Rivers are roads which move, and which
carry us whither we desire to go.
My paddling had been put on hold while I waited till my less-than-fully-functional knee came back up to speed. It was doing well yesterday so off I went to the Wacissa.
You know, almost without fail, the first hour or so of every paddling trip has me thinking "Well, this blog post will just have a few photos"--which would not be a bad thing since some of my dial-up friends could finally see a post in its entirety. And then I take more pictures. When I get home, I look at them and ruthlessly flag only my favorites for posting, and then as I am processing them, I manage to cull a few more. And I still have too many photos. Sigh. Sorry. I did try to reduce the size of some of them this time, though.
White birds--great egrets, snowy egrets, and ibises--were everywhere today. This great egret was perched in a tree,
while nearby this snowy egret made its way across a log.
Little blue herons start out white and then as they mature they take on the blue-gray color of adults. This one is almost through the transition.
There were only two cars in the parking lot when I arrived, one of them belonging to a seaweed harvester. So I had the river almost to myself. The sun came and went through the clouds and it got breezy at times but for the most part it was excellent weather to go paddling.
I passed a great blue heron near the Blue Spring inlet.
Blue Spring was quiet. I didn't spend too much time there on this day.
I was very glad to finally see a male wood duck--it's been a while. This one was with a female.
In fact, female wood ducks were on the river in number, mostly hanging out in small groups (which flew away long before I got close enough for a photo). I did, however, manage to sneak up on these two females, sharing the rock with a well-camouflaged turtle to the right.
Lots of ibis as well. In groups and alone, adult and juvenile.
As I was entering that channel where all the purple gallinules hang out, I spotted two otters playing ahead of me. In the ideal situation, I saw them long before they saw me.
I particularly like this one, lying on his back examining his tail.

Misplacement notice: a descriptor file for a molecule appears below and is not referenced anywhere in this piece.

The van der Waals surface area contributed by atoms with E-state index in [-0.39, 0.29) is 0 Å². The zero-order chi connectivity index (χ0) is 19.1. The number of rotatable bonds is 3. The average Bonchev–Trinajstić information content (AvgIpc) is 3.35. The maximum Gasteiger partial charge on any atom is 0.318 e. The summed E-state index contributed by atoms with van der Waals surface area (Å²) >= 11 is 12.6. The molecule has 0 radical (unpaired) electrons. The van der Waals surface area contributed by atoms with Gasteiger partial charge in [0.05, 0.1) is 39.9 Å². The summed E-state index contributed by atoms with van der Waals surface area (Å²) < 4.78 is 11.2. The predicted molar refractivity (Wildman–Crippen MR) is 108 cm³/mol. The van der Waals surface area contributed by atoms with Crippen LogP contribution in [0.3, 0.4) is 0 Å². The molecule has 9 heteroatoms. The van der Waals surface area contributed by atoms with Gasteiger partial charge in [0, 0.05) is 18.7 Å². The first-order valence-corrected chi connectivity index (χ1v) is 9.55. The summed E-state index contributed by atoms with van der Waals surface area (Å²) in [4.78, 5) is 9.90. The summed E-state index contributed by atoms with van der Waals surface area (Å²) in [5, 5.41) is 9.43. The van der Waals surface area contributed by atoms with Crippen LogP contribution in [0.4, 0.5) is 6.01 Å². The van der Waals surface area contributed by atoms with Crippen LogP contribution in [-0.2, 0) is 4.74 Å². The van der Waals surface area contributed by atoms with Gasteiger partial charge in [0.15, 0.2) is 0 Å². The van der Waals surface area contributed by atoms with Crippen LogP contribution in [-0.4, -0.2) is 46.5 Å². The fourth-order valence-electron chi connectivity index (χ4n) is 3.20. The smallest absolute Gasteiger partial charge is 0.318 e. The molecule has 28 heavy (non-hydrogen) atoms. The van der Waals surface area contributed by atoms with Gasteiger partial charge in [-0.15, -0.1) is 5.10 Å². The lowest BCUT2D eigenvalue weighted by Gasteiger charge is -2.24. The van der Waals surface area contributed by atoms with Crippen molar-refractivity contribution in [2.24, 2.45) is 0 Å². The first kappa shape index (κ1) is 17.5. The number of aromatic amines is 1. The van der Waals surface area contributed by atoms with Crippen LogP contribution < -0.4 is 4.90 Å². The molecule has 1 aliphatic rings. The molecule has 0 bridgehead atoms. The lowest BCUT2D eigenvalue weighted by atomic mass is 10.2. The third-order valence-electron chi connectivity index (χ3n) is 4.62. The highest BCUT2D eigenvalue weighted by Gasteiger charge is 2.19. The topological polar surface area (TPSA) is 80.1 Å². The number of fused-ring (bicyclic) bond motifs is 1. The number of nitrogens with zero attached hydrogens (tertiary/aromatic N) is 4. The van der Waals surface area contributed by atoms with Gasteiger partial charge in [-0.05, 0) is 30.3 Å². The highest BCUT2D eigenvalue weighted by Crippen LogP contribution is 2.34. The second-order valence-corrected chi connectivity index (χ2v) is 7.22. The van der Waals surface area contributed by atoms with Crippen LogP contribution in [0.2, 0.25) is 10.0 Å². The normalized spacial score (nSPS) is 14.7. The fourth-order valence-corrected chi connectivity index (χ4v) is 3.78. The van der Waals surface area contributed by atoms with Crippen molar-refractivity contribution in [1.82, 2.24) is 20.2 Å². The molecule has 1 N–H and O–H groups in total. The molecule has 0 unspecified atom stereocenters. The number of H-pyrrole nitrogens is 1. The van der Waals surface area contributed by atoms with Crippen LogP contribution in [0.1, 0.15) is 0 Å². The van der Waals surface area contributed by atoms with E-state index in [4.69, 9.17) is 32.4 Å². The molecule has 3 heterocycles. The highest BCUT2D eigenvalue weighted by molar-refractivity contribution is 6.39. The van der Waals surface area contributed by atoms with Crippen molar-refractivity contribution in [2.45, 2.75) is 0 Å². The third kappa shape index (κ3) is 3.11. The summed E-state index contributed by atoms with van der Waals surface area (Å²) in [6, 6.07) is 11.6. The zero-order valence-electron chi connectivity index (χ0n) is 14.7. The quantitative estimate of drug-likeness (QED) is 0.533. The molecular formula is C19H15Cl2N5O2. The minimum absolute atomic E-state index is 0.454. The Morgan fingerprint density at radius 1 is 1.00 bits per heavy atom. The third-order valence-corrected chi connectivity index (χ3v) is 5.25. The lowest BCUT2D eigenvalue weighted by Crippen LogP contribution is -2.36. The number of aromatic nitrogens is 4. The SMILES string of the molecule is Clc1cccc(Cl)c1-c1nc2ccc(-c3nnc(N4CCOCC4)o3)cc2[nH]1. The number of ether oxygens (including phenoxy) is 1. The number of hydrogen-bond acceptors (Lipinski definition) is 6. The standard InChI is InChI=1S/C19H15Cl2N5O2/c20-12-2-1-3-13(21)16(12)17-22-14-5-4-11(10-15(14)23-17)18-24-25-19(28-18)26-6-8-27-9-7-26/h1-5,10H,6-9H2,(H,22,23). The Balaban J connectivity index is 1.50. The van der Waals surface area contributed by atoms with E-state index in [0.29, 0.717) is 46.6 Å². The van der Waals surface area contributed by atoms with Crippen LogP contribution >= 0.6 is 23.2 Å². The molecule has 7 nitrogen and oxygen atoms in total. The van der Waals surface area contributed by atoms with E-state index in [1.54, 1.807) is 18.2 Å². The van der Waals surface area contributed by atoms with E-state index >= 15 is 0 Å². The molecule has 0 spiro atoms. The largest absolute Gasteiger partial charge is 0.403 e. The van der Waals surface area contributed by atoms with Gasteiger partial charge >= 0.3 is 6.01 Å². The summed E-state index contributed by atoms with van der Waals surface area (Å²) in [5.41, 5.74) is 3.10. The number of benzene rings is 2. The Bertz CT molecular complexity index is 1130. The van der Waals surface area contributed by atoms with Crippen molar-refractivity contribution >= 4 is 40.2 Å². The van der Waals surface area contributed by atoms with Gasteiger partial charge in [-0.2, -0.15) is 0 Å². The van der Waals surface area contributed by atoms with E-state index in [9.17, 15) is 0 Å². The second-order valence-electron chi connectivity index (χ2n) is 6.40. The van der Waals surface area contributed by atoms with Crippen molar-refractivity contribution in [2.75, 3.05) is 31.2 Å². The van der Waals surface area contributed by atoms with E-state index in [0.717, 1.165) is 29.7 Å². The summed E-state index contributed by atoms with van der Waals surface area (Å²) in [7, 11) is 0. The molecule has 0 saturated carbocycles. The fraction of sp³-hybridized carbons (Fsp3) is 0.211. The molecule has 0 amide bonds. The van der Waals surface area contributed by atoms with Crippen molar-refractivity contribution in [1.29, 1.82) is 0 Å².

I startled this great egret, who also hadn't seen me coming.
I decided to turn around before even reaching Calico Hill (aka the Snowman Boat Ramp). Just as I was about to make my U-turn, I spotted a grebe to my left.
And near that one, a juvenile!
As if the otters and wood ducks weren't enough, imagine my joy to see that another favorite has returned to the river:
This magnificent bald eagle watched me as I paddled to find another viewpoint.
And then it left.
It had been in the tree where they can often be seen, so hopefully there will be more photos of eagles in future posts.
While on the topic of birds of prey, this osprey was perched in a tree on the river's edge.
It left that perch as I approached (look at those eyes--glad I'm not prey to these birds)...
It also soared overhead.
Joining this group was a red-shouldered hawk.
And then it was back to smaller birds, like this snowy egret
and a little sandpiper.
As I approached the boat ramp at the end of the trip, I couldn't resist a photo of this tricolored heron showing off its very impressive neck:
When I got back to the boat ramp there were a few people there enjoying the slightly cooler weather. And there was a gopher tortoise. That was new... The people said it came out of the woods and walked down to the water (they are not water-dwellers).
As I was loading the boat up, it was heading away from the water, and as I drove out it was making its way across the (small, dirt) parking lot to the woods. Maybe it was just thirsty.
This was a good day. Hopefully it won't be so long between paddling trips next time. Stand by.